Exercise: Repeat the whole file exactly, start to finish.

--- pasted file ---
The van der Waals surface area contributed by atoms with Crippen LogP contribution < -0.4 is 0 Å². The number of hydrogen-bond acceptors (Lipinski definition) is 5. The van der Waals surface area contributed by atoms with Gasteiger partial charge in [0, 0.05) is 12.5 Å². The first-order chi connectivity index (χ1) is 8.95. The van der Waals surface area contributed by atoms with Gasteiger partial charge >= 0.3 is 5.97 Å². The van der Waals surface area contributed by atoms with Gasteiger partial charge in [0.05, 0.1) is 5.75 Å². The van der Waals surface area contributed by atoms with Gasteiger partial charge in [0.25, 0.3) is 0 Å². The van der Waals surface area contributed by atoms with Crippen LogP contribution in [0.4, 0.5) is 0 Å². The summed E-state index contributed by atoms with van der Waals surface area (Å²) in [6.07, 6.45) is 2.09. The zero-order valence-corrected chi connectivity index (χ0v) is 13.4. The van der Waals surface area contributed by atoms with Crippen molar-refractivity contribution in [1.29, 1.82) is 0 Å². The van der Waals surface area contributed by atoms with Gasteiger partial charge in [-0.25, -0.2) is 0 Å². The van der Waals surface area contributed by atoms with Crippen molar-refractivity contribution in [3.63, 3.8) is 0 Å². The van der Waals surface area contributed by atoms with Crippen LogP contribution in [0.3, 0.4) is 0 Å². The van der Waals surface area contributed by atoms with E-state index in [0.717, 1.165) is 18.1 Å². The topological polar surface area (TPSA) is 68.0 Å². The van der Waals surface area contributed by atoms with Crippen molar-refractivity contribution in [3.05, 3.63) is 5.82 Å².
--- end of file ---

The van der Waals surface area contributed by atoms with Crippen LogP contribution < -0.4 is 0 Å². The number of hydrogen-bond acceptors (Lipinski definition) is 5. The van der Waals surface area contributed by atoms with Gasteiger partial charge in [0, 0.05) is 12.5 Å². The first-order chi connectivity index (χ1) is 8.95. The van der Waals surface area contributed by atoms with Gasteiger partial charge >= 0.3 is 5.97 Å². The van der Waals surface area contributed by atoms with Gasteiger partial charge in [0.05, 0.1) is 5.75 Å². The van der Waals surface area contributed by atoms with Gasteiger partial charge in [0.25, 0.3) is 0 Å². The van der Waals surface area contributed by atoms with Crippen LogP contribution in [0.4, 0.5) is 0 Å². The summed E-state index contributed by atoms with van der Waals surface area (Å²) in [6.07, 6.45) is 2.09. The zero-order valence-corrected chi connectivity index (χ0v) is 13.4. The van der Waals surface area contributed by atoms with Crippen molar-refractivity contribution in [1.29, 1.82) is 0 Å². The van der Waals surface area contributed by atoms with Gasteiger partial charge in [-0.25, -0.2) is 0 Å². The van der Waals surface area contributed by atoms with Crippen molar-refractivity contribution in [3.63, 3.8) is 0 Å². The van der Waals surface area contributed by atoms with Crippen LogP contribution in [0.3, 0.4) is 0 Å². The van der Waals surface area contributed by atoms with E-state index in [0.717, 1.165) is 18.1 Å². The topological polar surface area (TPSA) is 68.0 Å². The van der Waals surface area contributed by atoms with Crippen molar-refractivity contribution in [3.05, 3.63) is 5.82 Å².